Q & R: does emergence always lead to people getting offended, betraying each other, etc?

Here’s the Q:

Having read some of your books a few years back and watching the emerging movement a bit, where do things go (i see this myself in my church community):
People get emerging awareness, see a plurality of ideas and directions in a postmodern setting in the church. They rethink authority, etc. The very foundations, authority, mission, identity and direction a church community are questioned. This causes division, disagreement and eventually a split. People see and live different versions of the gospel together (in the same place and same), but can’t quite see and come together as before. There is inter-generational strife. People get offended and betray one another. You end up looking life a divorced, dysfunction church family that is no better than the world.
Have you seen things like this? I live in it. In your books, you alluded to some post post-modern that we really don’t know what it would look like, how things would emerge. Any further insight into this?

Here’s the R:

Great question.
I often use a diagram I adapted from Andrew Jones (tallskinnykiwi) that depicts a “big” existing paradigm and some distance away, a smaller “new” emerging paradigm. In between is a bridge. The first part of that bridge is the early transition period – and that’s what you’re describing. It’s full of conflict because those who are dissatisfied with the existing paradigm tend to criticize it, and those who love the existing paradigm (or can’t imagine a better one) defend it … attack and defense is pretty much a recipe for dysfunction.
Eventually, some folks get tired of criticizing the old paradigm, and they start investing in research and development for the new paradigm. They realize that for the old paradigm folks, “the old is good enough,” so neither new wine nor new wineskins are needed. Why bother them? They also realize that they will never get a) permission, b) encouragement, or c) funding from the old paradigm folks … so they let go of their expectations and try to humbly and creatively get on with what needs to be done.
Of course, some (not all) of the old paradigm folks continue to criticize the late-transition emerging paradigm folks – because they seem to the old-paradigmers to be betraying the old ways, and they may even pose a threat to the future survival of their old-paradigm institutions if the younger generation finds the new paradigm more appealing. Others, though, wish the new paradigm R&D folks well, if only secretly, because they see that the old paradigm isn’t working so well – that the old ship has sprung some leaks.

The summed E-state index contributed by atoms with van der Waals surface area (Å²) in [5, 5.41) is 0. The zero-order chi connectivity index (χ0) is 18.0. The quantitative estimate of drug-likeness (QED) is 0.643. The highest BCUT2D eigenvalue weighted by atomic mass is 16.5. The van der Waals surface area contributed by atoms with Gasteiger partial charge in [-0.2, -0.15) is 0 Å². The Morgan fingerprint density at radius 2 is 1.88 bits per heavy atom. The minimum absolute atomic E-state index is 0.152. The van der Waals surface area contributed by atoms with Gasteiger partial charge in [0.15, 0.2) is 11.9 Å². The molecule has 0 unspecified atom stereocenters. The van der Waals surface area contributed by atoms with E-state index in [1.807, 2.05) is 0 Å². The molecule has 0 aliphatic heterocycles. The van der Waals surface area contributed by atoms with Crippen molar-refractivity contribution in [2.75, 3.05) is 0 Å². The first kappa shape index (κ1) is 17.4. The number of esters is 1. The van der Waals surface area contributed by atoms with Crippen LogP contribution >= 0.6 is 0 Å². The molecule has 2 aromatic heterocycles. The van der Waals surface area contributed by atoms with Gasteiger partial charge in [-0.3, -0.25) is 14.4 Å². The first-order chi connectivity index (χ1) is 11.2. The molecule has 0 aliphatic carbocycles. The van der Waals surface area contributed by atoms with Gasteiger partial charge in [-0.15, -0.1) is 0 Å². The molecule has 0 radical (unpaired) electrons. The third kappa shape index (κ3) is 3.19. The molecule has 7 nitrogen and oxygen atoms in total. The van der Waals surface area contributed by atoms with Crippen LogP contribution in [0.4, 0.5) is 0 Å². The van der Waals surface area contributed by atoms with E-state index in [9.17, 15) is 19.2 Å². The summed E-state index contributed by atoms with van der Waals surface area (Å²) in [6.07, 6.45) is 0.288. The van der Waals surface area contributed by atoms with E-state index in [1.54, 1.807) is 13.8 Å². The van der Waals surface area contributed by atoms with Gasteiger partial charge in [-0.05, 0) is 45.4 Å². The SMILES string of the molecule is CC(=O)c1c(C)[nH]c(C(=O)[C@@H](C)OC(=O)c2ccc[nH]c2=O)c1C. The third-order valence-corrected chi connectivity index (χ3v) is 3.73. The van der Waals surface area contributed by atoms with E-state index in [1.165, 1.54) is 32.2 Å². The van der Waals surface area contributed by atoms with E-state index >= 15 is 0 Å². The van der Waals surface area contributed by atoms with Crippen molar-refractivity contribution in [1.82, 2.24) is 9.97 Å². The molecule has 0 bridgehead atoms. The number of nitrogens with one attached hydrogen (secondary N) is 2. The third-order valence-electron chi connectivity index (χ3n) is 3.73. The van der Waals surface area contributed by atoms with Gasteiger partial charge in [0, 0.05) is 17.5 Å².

The key to avoiding offense, betrayal, strife, etc., is very simple, and very hard. It’s 1 Corinthians 13. Those who practice 1 Cor. 13 throughout the process will not find their path easy … but they will at least not be toxifying the world with more spitefulness and venom. My personal belief is that God calls many to keep the old paradigm going – and to tweak it and work for incremental improvements. They practice 1 Cor. 13 as conservatives. I also believe God calls others to build the new paradigm … to dream and imagine what’s needed for the future. They practice 1 Cor. 13 as progressives (problematic terms, I know). My point is that both groups can practice 1 Cor 13 … and both groups, if they’re not careful, can practice Galatians 5:13-15.
I hope that helps. My prayer is that more and more of us will – whether we’re old paradigm loyalists or new paradigm creatives – decide to practice 1 Corinthians 13. It is the more excellent way.
And also the more costly and painful and humbling way. But way better.
Paul was a new paradigm creative guy in his time, constantly criticized and threatened by those who found his wild new ideas threatening to all they held dear. He understood them, of course, because he had been one of them before his Damascus Road experience. Because he understood them, he didn’t fear them and didn’t capitulate to them. And because he understood them, he loved them. Although he paused occasionally to defend himself (2 Cor. and Galatians, for example), and although he employed strong language on occasion (e.g. Gal 5:11-12), he didn’t go out of his way to attack them. He just wanted to be sure the new paradigm got a fair hearing because he knew it was about “Christ in you, the hope of glory.”